It’s a familiar story. An executive at a Fortune 1000 company leaves to start his own business. The market craters, his business falters, and he returns hat in hand to his old firm and resumes his old job. This just happened to a client of mine, a brilliant marketing guy who tried to launch a consulting firm just as companies were cutting back. He re-joined his former employer, a specialty retailer, and took up where he left off. We caught up over drinks a few weeks ago and I asked him what had changed between his departure and his return.
“Everything,” he said with a deadpan look on his face. I couldn’t tell whether this was good news or bad news. Knowing his planning skills, I was hoping that during his absence the retailer had taken his vision of smaller customer segments and multi-channel inbound and outbound outreach and executed on it, and was now celebrating explosive profitability and jaw-dropping sales uplift.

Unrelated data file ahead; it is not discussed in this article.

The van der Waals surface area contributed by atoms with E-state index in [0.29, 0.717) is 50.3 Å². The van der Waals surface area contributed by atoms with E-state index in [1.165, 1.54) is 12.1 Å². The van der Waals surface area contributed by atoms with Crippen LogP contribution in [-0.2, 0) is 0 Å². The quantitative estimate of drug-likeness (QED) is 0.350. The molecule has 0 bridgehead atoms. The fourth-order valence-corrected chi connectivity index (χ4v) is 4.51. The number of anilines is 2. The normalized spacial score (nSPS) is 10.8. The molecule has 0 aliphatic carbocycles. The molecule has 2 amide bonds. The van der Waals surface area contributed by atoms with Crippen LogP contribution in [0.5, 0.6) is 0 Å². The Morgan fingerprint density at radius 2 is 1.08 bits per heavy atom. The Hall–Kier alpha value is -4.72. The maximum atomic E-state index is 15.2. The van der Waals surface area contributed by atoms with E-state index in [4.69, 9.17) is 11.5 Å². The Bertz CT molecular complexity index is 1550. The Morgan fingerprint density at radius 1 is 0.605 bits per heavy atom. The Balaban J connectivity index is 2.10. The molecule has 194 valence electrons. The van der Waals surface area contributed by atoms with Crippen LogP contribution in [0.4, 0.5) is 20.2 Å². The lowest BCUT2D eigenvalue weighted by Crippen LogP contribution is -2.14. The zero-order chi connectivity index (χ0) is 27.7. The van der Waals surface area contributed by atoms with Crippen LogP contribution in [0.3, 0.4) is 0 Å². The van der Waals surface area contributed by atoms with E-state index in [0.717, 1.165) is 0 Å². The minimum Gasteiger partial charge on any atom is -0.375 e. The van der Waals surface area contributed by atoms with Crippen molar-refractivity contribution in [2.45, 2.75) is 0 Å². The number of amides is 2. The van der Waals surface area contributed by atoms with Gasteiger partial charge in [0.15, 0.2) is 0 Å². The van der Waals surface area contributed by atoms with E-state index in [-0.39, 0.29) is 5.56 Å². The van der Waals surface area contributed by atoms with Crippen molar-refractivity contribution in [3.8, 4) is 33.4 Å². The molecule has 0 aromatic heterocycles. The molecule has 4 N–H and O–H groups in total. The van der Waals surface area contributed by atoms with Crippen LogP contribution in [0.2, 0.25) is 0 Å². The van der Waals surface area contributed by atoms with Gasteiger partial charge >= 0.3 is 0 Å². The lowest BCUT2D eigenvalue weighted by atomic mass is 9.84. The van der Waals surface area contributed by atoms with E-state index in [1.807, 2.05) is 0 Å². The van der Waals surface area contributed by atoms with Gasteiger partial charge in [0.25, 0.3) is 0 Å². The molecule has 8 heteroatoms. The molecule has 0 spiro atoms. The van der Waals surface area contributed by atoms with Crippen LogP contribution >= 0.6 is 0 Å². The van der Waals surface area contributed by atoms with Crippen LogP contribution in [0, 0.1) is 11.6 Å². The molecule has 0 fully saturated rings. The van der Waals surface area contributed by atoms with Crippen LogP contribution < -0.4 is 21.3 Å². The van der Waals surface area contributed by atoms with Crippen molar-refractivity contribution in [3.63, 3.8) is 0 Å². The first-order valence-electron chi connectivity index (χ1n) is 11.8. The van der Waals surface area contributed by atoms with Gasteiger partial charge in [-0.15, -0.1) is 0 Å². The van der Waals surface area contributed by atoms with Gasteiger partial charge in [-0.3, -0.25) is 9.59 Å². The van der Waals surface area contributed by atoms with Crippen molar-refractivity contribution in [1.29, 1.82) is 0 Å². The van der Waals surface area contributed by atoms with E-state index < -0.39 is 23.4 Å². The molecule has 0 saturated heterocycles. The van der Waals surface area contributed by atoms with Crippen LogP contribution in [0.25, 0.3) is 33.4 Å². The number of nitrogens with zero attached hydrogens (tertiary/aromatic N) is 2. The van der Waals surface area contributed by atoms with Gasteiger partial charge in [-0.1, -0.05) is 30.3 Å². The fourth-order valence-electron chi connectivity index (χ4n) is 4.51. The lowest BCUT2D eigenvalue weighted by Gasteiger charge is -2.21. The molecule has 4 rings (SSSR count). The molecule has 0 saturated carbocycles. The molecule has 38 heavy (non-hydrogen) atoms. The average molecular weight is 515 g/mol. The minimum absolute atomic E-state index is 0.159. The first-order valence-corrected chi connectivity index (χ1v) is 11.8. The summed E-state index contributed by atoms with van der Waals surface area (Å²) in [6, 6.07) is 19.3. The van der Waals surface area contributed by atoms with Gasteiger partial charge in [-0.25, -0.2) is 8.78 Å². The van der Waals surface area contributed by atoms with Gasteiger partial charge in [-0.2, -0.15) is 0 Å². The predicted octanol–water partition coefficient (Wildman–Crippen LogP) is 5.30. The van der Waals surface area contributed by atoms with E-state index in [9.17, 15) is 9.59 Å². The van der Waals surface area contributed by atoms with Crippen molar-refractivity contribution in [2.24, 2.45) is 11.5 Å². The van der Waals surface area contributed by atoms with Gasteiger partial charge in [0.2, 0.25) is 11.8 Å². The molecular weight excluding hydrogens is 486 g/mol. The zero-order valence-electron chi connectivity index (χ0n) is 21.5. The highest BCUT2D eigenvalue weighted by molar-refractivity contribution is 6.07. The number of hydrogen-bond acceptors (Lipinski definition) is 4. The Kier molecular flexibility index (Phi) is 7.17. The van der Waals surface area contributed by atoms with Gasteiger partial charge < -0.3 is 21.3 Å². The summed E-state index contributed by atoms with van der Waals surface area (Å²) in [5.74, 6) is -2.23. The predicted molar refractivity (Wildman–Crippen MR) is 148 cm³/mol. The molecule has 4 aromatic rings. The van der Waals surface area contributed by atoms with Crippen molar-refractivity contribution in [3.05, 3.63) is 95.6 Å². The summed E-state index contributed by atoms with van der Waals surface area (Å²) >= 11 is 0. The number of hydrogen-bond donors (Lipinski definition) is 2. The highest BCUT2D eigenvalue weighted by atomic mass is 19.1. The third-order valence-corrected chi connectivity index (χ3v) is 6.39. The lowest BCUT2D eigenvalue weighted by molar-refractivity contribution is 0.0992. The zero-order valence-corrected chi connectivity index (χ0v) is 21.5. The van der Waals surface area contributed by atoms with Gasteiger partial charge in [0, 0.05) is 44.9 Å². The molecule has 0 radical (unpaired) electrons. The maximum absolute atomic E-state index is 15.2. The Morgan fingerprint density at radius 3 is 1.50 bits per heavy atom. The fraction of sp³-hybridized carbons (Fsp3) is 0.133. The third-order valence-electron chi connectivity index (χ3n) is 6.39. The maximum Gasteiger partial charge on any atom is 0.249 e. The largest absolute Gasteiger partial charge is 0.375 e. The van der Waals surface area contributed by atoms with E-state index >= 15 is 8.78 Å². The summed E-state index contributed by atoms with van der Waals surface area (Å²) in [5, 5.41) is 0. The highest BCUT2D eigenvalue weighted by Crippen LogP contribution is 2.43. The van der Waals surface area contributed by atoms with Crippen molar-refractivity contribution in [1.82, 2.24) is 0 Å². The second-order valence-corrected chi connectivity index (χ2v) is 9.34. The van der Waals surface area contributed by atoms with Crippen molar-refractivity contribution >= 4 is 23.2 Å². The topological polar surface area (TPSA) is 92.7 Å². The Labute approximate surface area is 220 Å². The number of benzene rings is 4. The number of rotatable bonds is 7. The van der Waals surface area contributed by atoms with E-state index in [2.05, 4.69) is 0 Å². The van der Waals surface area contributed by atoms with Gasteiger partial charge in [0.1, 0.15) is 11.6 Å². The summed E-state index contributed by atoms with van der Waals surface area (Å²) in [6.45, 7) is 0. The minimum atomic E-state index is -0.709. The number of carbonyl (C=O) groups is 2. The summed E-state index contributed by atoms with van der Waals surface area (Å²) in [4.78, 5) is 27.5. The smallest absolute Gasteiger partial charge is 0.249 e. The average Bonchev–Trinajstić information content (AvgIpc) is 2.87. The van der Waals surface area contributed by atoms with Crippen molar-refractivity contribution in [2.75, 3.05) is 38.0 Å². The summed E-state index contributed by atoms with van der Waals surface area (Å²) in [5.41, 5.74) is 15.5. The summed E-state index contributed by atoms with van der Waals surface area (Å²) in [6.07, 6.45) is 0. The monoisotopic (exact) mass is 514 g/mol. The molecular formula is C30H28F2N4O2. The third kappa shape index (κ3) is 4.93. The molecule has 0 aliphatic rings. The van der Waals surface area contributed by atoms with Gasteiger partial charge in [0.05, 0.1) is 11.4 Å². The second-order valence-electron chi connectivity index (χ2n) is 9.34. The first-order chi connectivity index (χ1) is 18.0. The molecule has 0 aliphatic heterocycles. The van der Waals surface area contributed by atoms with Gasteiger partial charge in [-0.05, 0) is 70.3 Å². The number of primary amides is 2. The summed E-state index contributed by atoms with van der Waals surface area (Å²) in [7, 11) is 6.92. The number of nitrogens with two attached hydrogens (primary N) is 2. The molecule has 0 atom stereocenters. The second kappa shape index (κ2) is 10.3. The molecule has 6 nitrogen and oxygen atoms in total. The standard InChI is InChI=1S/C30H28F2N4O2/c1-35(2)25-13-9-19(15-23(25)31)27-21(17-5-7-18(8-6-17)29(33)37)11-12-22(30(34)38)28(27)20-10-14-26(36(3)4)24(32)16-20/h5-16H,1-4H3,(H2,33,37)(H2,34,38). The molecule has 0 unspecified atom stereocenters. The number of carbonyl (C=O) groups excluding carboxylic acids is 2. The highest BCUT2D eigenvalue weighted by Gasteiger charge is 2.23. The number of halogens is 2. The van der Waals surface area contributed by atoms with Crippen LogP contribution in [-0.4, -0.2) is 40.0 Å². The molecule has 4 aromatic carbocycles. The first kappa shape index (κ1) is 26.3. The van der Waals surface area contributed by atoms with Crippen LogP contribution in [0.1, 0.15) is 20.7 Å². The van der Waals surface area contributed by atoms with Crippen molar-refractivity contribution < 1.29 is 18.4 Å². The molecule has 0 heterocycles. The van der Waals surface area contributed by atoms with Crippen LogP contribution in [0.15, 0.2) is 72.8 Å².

Register or login for access to this item and much more
All Information Management content is archived after seven days.
Community members receive:
- All recent and archived articles
- Conference offers and updates
- A full menu of enewsletter options
- Web seminars, white papers, ebooks
Already have an account? Log In
Don't have an account? Register for Free Unlimited Access